Oct 29: The chief election commissioner of Bhutan has written to the prime minister asking the government to revoke CDG Constituency Development Grant (CDG).
Commissioner wrote at a time when National Assembly members has prepared plans and and projects for the CDG.
In the letter he sent earlier this month to Jigmi Y Thinley, the chief election commissioner, Kunzang Wangdi, said that the CDG will compromise the conduct of free and fair elections.
Wangdi has commented that he was hopeful of receiving positive response from the government.
The chief election commissioner also raised the objection in a special presentation made during the international democracy conference in Paro recently.
“The total amount of Nu 2m per constituency per year is a substantial amount and would definitely influence the outcome of future elections,” Wangdi said.
He further said that spending Nu 2m per year by the sitting MP in his or her constituency can be construed as conducting an election campaign.
The CEC also mentioned that members of NA exercising total control over the approval process in the disbursement of state funds for special projects in their constituencies would constitute an office of profit in violation of laws.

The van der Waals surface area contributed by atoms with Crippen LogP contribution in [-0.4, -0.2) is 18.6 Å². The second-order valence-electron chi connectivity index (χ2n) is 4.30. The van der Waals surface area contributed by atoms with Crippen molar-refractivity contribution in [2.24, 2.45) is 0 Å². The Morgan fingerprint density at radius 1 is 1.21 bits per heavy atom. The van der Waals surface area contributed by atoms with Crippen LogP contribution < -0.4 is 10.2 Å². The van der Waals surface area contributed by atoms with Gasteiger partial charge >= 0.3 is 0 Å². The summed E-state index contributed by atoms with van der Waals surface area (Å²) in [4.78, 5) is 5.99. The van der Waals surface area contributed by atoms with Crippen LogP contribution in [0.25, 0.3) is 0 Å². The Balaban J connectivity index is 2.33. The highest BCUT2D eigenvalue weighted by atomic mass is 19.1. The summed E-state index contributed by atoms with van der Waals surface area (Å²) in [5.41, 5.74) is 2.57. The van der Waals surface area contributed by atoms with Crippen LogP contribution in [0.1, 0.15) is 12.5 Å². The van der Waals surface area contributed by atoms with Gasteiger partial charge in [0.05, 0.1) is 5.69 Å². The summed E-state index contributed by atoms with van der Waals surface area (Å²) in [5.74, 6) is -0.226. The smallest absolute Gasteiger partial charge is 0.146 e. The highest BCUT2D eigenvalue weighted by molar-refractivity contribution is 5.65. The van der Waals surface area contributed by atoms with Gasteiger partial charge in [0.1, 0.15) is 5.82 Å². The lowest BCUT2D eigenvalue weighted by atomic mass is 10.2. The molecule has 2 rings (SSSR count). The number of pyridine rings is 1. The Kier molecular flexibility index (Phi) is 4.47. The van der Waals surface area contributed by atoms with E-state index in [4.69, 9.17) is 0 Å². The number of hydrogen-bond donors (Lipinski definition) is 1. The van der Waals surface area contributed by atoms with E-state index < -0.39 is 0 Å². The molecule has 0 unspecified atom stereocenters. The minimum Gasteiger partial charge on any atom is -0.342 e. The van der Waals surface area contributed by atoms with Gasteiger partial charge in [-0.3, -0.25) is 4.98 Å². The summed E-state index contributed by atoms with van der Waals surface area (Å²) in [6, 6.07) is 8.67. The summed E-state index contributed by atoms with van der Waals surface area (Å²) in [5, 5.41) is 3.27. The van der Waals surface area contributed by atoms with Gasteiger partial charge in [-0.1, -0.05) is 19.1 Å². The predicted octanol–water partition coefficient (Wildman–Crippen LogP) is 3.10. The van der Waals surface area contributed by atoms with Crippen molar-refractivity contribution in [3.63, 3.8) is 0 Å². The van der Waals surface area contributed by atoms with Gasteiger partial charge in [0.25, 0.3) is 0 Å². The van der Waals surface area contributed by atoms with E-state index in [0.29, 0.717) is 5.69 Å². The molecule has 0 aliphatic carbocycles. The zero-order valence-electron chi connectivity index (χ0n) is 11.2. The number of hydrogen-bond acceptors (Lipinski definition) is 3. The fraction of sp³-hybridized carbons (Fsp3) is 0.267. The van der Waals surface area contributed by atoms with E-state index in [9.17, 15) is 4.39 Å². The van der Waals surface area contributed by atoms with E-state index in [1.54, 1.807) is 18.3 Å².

The opposition leader Tshering Tobgay, who also got a copy of the letter said, “The ECB in its letter has said that CDG would compromise their constitutional duty to conduct free and fair elections, that it is an office of profit, can be construed as campaigning, undermines local government and is an infringement on executive authority.”
The home minister Minjur Dorji defended the government’s decision to go ahead with CDG. He said, “In CDG, the money goes to the dzongkhags and has to be spent, based on what the local government wants and, in my case, the three gewogs, I represent have already divided the Nu 2 million per year among themselves with plans,” he said,
The funds can only be spent once the intended program has the approval of the gewog tshogde (GT) and the national assembly member concerned.